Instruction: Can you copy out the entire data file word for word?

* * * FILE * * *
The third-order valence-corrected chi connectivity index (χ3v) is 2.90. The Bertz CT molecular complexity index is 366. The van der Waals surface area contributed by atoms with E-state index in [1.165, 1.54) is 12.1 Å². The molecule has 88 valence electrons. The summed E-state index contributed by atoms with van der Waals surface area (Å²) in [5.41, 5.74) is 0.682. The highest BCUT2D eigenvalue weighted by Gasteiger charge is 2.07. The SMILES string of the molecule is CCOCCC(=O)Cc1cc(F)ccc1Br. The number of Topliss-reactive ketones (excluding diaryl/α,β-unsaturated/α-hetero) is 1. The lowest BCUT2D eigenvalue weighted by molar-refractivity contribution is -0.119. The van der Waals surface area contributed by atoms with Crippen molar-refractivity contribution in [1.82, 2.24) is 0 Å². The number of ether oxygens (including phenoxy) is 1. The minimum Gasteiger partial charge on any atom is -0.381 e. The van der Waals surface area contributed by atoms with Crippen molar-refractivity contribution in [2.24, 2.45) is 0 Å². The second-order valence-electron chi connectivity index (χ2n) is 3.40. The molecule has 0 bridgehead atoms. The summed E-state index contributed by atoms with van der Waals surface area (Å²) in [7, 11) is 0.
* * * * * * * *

The third-order valence-corrected chi connectivity index (χ3v) is 2.90. The Bertz CT molecular complexity index is 366. The van der Waals surface area contributed by atoms with E-state index in [1.165, 1.54) is 12.1 Å². The molecule has 88 valence electrons. The summed E-state index contributed by atoms with van der Waals surface area (Å²) in [5.41, 5.74) is 0.682. The highest BCUT2D eigenvalue weighted by Gasteiger charge is 2.07. The SMILES string of the molecule is CCOCCC(=O)Cc1cc(F)ccc1Br. The number of Topliss-reactive ketones (excluding diaryl/α,β-unsaturated/α-hetero) is 1. The lowest BCUT2D eigenvalue weighted by molar-refractivity contribution is -0.119. The van der Waals surface area contributed by atoms with Crippen molar-refractivity contribution in [1.82, 2.24) is 0 Å². The number of ether oxygens (including phenoxy) is 1. The minimum Gasteiger partial charge on any atom is -0.381 e. The van der Waals surface area contributed by atoms with Crippen molar-refractivity contribution in [2.24, 2.45) is 0 Å². The second-order valence-electron chi connectivity index (χ2n) is 3.40. The molecule has 0 bridgehead atoms. The summed E-state index contributed by atoms with van der Waals surface area (Å²) in [7, 11) is 0.